Polish family, Loughborough, England | 1976. (Picture: Our Lady of the Gate of Dawn (Matka Boska Ostrobramska).)
Czesław Siegieda – Photographer
Czesław Siegieda, born the son of Polish immigrants to England in Leicestershire in 1954, showed an interest in photography from an early age. From his teens he photographed the Polish community he grew up in, moving through fêtes and funerals with an ease only available to an insider.
For many years the archive remained private, initially out of respect for the sensitivities of his parents’ generation: nervous of their position as ‘guests’ in a foreign land, they were determined not to draw attention to themselves. This initial impulse of discretion soon gave way to the more prosaic demands of life and work. For decades the negatives sat unheeded in a drawer until, in 2018, two years after his mother’s death, Siegieda began to publish his work online, drawing the attention of notable photographers such as Martin Parr and Mark Power.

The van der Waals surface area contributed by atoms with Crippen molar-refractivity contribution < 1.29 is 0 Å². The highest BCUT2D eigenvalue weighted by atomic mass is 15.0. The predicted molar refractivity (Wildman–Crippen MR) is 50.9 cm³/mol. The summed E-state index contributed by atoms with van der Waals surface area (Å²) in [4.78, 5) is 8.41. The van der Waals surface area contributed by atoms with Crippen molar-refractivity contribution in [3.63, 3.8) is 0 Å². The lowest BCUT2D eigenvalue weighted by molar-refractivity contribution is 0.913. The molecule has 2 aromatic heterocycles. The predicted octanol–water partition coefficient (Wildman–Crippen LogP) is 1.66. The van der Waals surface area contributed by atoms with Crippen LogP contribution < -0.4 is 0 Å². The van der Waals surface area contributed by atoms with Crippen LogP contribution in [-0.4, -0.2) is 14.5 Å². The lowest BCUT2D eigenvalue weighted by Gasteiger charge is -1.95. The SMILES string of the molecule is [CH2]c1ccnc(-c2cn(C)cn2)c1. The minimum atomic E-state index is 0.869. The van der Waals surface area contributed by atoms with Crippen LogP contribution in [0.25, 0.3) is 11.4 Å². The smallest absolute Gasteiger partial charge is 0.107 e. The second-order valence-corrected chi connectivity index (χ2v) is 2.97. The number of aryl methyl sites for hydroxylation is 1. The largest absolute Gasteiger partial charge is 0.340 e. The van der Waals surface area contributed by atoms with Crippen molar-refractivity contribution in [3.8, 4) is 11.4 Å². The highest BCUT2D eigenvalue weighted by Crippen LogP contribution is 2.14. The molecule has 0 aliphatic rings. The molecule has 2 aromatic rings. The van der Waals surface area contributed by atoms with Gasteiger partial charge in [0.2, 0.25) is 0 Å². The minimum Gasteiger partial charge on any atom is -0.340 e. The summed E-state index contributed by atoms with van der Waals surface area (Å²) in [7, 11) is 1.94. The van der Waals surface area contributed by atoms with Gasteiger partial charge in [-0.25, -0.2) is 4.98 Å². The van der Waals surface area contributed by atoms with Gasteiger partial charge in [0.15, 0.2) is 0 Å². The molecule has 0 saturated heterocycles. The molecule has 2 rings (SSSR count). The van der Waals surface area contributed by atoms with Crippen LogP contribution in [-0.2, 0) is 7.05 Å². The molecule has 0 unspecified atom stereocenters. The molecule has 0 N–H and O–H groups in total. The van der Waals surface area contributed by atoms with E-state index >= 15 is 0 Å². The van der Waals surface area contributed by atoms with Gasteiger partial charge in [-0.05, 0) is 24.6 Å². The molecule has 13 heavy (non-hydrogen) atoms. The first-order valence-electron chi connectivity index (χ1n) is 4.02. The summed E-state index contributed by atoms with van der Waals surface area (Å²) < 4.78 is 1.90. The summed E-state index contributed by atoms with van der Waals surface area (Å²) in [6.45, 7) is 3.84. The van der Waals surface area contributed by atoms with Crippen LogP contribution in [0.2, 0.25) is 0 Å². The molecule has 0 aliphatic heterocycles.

“I am a missionary when it comes to the value of documentary photography and here is an example of what can be achieved. Getting to know, and to record one small slice of life in Britain so thoroughly and effectively is an achievement that has to be celebrated. Rarely do you encounter a project of such empathy and thoroughness and I am delighted that, forty years after they were taken, these images are finally being published in this handsome book.”
The images in the Polska Britannica book, taken between 1974 and 1981, show the staunchly Catholic traditions and national customs so faithfully maintained by the community as they rebuilt their lives following the trauma suffered during and after the Second World War. Whilst many of Siegieda’s images display a sharp eye for the absurd and all are marked by a visible affection for his subjects, his photographs of his close family are notable for their intimacy.